Back the other way

When he took over the Pelicans last season, Van Gundy followed the math and made rim protection the No. 1 priority of his defense. But instead of playing the more popular “drop” coverage, he had his bigs at the level of the screen on pick-and-rolls, with the weak-side defenders responsible for protecting the rim. The results were disastrous. The Pelicans’ weak-side defenders couldn’t recover out to shooters after sinking deep into the paint and, through their first 29 games, the Pelicans allowed an amazing 16.3 3s per contest and ranked 29th defensively.

Van Gundy adjusted (going to drop coverage so those weak-side defenders could stay closer to home on shooters) and the Pelicans were much better defensively later in the season. But a lot of damage had been done. With the spacing and shooting of today’s NBA, you have to have a special group of defenders to have success with an aggressive scheme (one that requires long and/or multiple rotations).

“It’s getting harder and harder to defend,” Van Gundy says, “and I think everybody’s got to come to grips with that.”

The 2019-20 Raptors were a special group of defenders. But they went from ranking first in opponent 3-point percentage that season (33.7%) to ranking 24th last season (37.9%). They still protected the rim relatively well, but allowing all those 3-point attempts was much more damaging.

The Raptors’ defense struggled to defend the 3-point line last season.

With Milwaukee and Toronto seeing the two biggest jumps in points allowed per 100 possessions and with the Pelicans’ struggles, the teams that allowed a lot of 3-pointers weren’t as good defensively last season as they were the season prior.

Four seasons ago, the Heat were a team that prevented 3s. In the 2016-17 season, they had the league’s lowest opponent 3-point rate, with only 27% of their opponents’ shots coming from beyond the arc. Last season, they had the highest opponent 3-point rate in NBA history (46%).

That dramatic change was partially about personnel, Hassan Whiteside in deep drop coverage vs. Adebayo eagerly switching ball screens. And the Heat have been consistently good defensively no matter the scheme, ranking no worse than 12th on that end of the floor over the last six seasons.

But after last season, Spoelstra knows that his team can do a better job of defending the 3-point line.

“It’s something we continue to analyze every year and acknowledge that we’re not doing it well,” he says. “I’m not sure what the answer is, necessarily, on that yet. I feel like we’ve gotten better in some areas and then it’s like plugging holes in a dam. And it gives up things in other areas. That speaks to the level of skill that players are evolving into, and the systems and space. It’s seemingly getting more challenging to do both [protect the paint and defend the 3-point line] every single year.”

That’s still the goal, though. And Raptors coach Nick Nurse believes his team can get back to defending 3-pointers better. Acknowledging that opponent 3-point percentage will (obviously) vary from night to night, he thinks his team can keep that number down over the course of 82 games.

“That has to be what your goal is if you believe in it,” Nurse says. “We wouldn’t be trying to concoct these systems and do all this work if we just thought it was all down to luck.”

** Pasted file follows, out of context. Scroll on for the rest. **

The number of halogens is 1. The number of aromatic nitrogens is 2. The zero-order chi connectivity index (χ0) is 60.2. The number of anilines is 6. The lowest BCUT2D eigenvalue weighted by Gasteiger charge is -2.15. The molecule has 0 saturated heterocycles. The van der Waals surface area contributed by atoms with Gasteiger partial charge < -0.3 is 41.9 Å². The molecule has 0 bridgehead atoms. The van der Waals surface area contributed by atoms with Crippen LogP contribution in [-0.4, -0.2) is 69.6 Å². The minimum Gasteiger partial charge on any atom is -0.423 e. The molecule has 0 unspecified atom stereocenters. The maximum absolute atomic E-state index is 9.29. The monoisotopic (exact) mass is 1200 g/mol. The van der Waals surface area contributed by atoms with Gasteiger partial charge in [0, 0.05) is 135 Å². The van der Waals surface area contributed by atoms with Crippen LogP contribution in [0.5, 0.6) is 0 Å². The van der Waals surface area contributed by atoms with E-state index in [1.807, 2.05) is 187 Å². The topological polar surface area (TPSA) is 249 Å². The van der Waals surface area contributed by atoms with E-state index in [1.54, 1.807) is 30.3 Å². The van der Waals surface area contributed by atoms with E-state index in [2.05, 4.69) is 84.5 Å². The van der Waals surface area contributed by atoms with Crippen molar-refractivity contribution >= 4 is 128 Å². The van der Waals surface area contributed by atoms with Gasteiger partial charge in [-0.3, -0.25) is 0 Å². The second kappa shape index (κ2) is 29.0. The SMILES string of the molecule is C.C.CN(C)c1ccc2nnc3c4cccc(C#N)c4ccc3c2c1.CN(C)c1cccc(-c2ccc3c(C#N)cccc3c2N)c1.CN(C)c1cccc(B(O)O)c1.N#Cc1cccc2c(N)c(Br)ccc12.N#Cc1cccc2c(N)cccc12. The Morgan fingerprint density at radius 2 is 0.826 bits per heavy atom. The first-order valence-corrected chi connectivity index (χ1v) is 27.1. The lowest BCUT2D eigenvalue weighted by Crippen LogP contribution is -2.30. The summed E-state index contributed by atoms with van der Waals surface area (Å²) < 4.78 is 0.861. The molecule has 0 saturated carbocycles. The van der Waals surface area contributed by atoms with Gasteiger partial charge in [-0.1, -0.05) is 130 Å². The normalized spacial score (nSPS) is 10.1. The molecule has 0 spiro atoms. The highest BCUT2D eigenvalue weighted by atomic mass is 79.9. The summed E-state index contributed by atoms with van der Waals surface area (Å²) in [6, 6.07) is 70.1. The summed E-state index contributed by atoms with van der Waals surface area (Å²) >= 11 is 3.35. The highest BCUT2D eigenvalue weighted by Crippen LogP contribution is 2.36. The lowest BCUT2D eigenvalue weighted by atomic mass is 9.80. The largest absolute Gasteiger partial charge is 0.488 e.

In the 42 years of the 3-point line, only one team (Houston in 1989-90 and ’90-91) has led the league in opponent 3-point percentage in two straight seasons. But there has consistently been a correlation (though small) between teams’ marks from one year to the next.

To that point, the jump that the Raptors saw (from 33.7% to 37.9%) was the biggest season-to-season jump in the last eight years. Nurse considered it more as a symptom of his team’s overall issues and less as an expected regression given the make-or-miss nature of the league.

“It was definitely part of our general struggles, and a key contributing factor,” he says. “It was just a lot of moving pieces, and we could never settle in last year. That makes it hard.”


The tipping point?

With the increased 3-point volume, it is a make-or-miss league more than ever. Last season, teams won 67.4% of the games in which they shot the league average or better from 3-point range. That was the highest such mark in the 42 years of the 3-point line and up from 62.3% in 2015-16.

Talent still trumps everything in this league, but it has become increasingly more important that the talent can shoot from 23 feet away … or be surrounded by guys who can.

The jump in league-wide 3-point rate wasn’t as big last season (+0.8% from ’19-20) as it was the four seasons prior (+2.1% or greater). So maybe we’re seeing a deceleration.

And maybe we’re not. Neither Spoelstra nor Nurse know what the future holds, but they’re ready for anything.

“I think, like any trend, there becomes a tipping point at some point,” Spoelstra says. “When that’ll be, I have no idea. Are we in the middle of this trend? Are we still in the beginning stages of it? Or are we in the second half of this trend? You don’t know yet, but when everybody starts doing something, that’s when a tipping point happens, when somebody pivots and goes a different way.”

“I don’t know [where it goes from here],” Nurse says. “I just think that I would be open-minded enough to believe it could switch back the other way.”

* * *

John Schuhmann is a senior stats analyst for NBA.com. You can e-mail him here, find his archive here and follow him on Twitter.

The views on this page do not necessarily reflect the views of the NBA, its clubs or Turner Broadcasting